I am an economic populist. What does that mean? According to Wiki that means
a member of a United States political party formed in 1891 primarily to represent agrarian interests and to advocate the free coinage of silver and government control of monopolies.
a believer in the rights, wisdom, or virtues of the common people
The year 1891 was a long time ago are there really any Populist party members still around? Most likely no, and any politician who espouses populist rhetoric is instantly shouted down in the media by the opposition and even their own political party.
So who is the economic populist today?
I am most likely over 35 y.o. and live modestly. Normally I am employed and live paycheck to paycheck. With any luck I get to save a couple dollars but not on a regular basis. In today’s economic crises I may have already been laid off, about to be laid off, or waiting for the axe to drop.
I am a proud member of Americas Middle Class
I have gone by many names through the decades. The laboring class, blue-collar, white collar, the salt of the earth, the unwashed masses and the common man. I am the hard working class that tries to make a decent living to provide for my family and me. I worry about tomorrow, how will I send my children to college, what would happen if I was injured, how would I support my family. I seem to work more, sometimes taking on a second job, but always seem to fall farther behind. I live frugal. When I have worked I pack my lunch to save money, I ride public transit not just to save money but also because I am concerned about the environment.
I was born from middle class parents, raised in middle class neighborhoods and went to public school. I look at my family tree and note that in my history my family has not changed classes… I am where my parents were before me, and theirs before them. If anything I am working harder and losing ground.
Being a member of the middle class makes me proud. There is a certain fulfillment in an honest days work that is not attained by inheritance or reaping profit from someone else’s labor. What I have is what I have earned. Sometimes things work out, sometimes things work against me.
Being in the middle means there are forces on either side constantly pulling at me. The lower class I feel for, as it could just as easily be me. One illness, a bad break, maybe a misstep or unreasoned decision could land me in their place. On the other side is the rich and powerful using their accumulated wealth to protect their interests. Buying political favors, changing laws to suit their needs and always keeping the playing field tilted to their advantage. They export my job across the oceans and wage wars for profit to enrich their friends in industry. Their arrogance and money reeks of the blood of my fellow brethren.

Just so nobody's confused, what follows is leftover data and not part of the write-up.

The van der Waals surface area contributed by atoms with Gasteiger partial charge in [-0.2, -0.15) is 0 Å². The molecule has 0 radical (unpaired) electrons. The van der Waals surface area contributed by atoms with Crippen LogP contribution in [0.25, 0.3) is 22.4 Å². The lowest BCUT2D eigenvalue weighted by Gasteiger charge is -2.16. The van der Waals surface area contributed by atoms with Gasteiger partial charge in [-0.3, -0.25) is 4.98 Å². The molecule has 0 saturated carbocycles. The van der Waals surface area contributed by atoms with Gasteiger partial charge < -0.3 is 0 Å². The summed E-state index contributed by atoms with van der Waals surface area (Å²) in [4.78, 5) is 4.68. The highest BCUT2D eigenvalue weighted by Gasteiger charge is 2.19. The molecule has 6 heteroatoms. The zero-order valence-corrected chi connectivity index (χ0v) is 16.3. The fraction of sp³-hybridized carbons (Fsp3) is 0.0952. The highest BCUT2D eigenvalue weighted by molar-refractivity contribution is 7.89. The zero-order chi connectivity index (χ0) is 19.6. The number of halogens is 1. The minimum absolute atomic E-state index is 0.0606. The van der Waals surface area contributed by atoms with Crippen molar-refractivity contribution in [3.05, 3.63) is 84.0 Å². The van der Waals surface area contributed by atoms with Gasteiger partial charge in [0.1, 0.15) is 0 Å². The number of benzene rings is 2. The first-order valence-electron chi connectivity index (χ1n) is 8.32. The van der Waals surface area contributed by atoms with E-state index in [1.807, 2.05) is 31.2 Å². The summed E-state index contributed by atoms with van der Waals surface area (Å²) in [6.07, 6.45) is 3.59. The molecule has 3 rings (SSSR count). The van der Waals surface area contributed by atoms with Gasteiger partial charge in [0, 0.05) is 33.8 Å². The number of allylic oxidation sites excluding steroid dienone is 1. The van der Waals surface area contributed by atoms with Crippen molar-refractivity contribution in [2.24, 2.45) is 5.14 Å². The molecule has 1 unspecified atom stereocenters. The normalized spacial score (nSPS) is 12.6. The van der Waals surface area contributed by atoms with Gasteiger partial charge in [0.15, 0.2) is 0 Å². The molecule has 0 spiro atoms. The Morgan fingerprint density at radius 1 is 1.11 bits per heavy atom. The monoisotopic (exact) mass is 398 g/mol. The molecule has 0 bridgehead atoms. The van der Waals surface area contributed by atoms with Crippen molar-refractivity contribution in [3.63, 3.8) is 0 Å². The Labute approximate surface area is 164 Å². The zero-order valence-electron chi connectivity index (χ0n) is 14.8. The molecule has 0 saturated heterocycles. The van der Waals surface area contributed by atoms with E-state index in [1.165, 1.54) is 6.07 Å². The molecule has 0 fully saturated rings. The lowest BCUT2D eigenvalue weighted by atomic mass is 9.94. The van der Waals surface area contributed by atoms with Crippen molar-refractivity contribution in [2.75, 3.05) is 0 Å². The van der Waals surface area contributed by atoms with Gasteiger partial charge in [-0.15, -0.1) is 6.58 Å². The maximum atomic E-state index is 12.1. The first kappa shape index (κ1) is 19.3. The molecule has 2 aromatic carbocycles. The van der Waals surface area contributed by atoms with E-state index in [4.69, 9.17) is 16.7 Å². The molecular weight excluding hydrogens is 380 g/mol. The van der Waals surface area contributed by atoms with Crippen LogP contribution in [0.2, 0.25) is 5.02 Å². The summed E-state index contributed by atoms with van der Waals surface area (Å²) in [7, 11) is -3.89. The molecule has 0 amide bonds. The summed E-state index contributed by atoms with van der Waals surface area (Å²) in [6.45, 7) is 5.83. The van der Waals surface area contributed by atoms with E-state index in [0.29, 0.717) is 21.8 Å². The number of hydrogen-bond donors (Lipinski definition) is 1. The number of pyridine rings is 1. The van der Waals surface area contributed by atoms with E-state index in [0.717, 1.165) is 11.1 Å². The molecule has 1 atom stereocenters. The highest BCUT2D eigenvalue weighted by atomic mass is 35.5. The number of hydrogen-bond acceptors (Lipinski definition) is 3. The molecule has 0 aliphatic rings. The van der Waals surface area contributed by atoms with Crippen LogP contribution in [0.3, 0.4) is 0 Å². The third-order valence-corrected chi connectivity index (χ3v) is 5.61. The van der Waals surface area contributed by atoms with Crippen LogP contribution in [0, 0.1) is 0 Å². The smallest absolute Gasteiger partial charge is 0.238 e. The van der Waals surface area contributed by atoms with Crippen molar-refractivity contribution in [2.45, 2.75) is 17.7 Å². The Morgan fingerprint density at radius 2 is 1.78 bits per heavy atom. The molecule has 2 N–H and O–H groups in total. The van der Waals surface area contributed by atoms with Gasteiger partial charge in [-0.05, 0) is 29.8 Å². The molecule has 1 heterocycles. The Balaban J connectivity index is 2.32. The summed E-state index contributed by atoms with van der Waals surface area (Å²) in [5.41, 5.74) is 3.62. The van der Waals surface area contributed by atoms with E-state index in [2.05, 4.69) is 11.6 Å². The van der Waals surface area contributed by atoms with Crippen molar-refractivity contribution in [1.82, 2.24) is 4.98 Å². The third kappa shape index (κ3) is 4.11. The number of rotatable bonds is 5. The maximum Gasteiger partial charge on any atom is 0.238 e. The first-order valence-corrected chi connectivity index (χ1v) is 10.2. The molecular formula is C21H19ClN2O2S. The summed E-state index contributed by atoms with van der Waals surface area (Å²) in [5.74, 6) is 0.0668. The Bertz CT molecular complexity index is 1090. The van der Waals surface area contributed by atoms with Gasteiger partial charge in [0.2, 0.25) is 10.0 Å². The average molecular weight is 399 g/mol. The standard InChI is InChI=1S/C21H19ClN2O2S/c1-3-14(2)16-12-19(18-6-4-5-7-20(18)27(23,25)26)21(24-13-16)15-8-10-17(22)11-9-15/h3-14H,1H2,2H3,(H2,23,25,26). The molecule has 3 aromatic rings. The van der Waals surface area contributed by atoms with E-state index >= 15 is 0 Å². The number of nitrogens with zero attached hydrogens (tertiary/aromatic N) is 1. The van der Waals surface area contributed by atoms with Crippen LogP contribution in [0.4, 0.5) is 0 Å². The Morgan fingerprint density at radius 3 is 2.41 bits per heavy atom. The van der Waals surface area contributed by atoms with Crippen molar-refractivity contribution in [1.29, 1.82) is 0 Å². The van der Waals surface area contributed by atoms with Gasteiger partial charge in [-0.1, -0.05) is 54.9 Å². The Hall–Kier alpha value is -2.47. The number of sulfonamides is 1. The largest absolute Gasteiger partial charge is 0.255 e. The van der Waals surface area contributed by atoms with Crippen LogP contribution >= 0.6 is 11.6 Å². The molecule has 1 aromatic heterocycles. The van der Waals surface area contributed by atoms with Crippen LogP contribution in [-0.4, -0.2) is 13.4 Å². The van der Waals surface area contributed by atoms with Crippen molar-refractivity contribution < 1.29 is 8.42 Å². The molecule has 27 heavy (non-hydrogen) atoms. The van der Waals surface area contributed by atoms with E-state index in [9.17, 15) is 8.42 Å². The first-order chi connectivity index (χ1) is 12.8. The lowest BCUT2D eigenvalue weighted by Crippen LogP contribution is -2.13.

Throughout human history the forces of economics have pulled between the haves and have-nots. What made this country great was its middle class, but this is not something that occurs naturally. A middle class needs to be defended against these opposing forces. It needs to have a champion that legislates to protect it and laws that encourage it to grow, instead of exploiting its labors. Of the many profound institutions our founding fathers put forth, the creation of the middle class was by far what made us unique from the rest of the world.
As an economic populist I support labor unions and the right to organize. It is the only protection the working person has against the corporate greed. Unfortunately the thing we have going for us, our numbers, also works against us in our individuality. The idea of free trade, which spawned NAFTA, has all but destroyed my beloved middle class. While trade is important, the screams of “protectionism “ are yelled by the industries media outlets whenever we dare defend our jobs.
I consider myself a Social Democrat and a Fiscal Conservative. What that means is I believe that we, as a people, are only as good as the weakest link and we need to help those that want to be helped. That does not mean a hand out but a hand up. I believe in paying ones own bills and living within ones means. In that context I have no political party that really represents my values.
Wall Street has killed Main Street
Capitalism for its own sake is a self-cannibalizing institution. It devours everything in its path because of unbridled greed and endless search for higher profits. Until the day a corporation can have a proctology exam industry does not and should not garner the rights of an individual.
To use a well-worn metaphor, the way I see it our economic financial system is a four-legged table comprised of Business & Industry, Government & Media, Trade, and finally Joe and Jane Consumer.